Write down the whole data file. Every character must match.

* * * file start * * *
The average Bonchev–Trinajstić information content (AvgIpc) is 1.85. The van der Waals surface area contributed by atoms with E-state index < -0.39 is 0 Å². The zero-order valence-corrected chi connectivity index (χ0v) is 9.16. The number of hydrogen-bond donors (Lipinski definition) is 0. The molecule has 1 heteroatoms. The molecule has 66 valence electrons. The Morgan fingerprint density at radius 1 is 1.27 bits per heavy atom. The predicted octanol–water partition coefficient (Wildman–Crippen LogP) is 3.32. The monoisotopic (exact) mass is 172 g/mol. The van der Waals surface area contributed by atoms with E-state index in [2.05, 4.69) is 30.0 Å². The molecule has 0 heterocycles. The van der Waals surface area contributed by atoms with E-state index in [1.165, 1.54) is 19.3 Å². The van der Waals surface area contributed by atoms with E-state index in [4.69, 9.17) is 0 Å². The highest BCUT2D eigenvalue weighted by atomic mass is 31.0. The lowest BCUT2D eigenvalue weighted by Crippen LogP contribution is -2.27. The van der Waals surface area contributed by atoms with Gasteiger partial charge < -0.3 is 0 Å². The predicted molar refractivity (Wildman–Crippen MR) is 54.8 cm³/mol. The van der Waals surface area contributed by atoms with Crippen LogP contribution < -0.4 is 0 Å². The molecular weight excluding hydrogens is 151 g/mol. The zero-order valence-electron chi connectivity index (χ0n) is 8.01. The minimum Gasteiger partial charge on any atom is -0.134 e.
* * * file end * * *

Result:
The average Bonchev–Trinajstić information content (AvgIpc) is 1.85. The van der Waals surface area contributed by atoms with E-state index < -0.39 is 0 Å². The zero-order valence-corrected chi connectivity index (χ0v) is 9.16. The number of hydrogen-bond donors (Lipinski definition) is 0. The molecule has 1 heteroatoms. The molecule has 66 valence electrons. The Morgan fingerprint density at radius 1 is 1.27 bits per heavy atom. The predicted octanol–water partition coefficient (Wildman–Crippen LogP) is 3.32. The monoisotopic (exact) mass is 172 g/mol. The van der Waals surface area contributed by atoms with E-state index in [2.05, 4.69) is 30.0 Å². The molecule has 0 heterocycles. The van der Waals surface area contributed by atoms with E-state index in [1.165, 1.54) is 19.3 Å². The van der Waals surface area contributed by atoms with E-state index in [4.69, 9.17) is 0 Å². The highest BCUT2D eigenvalue weighted by atomic mass is 31.0. The lowest BCUT2D eigenvalue weighted by Crippen LogP contribution is -2.27. The van der Waals surface area contributed by atoms with Gasteiger partial charge < -0.3 is 0 Å². The predicted molar refractivity (Wildman–Crippen MR) is 54.8 cm³/mol. The van der Waals surface area contributed by atoms with Crippen LogP contribution < -0.4 is 0 Å². The molecular weight excluding hydrogens is 151 g/mol. The zero-order valence-electron chi connectivity index (χ0n) is 8.01. The minimum Gasteiger partial charge on any atom is -0.134 e.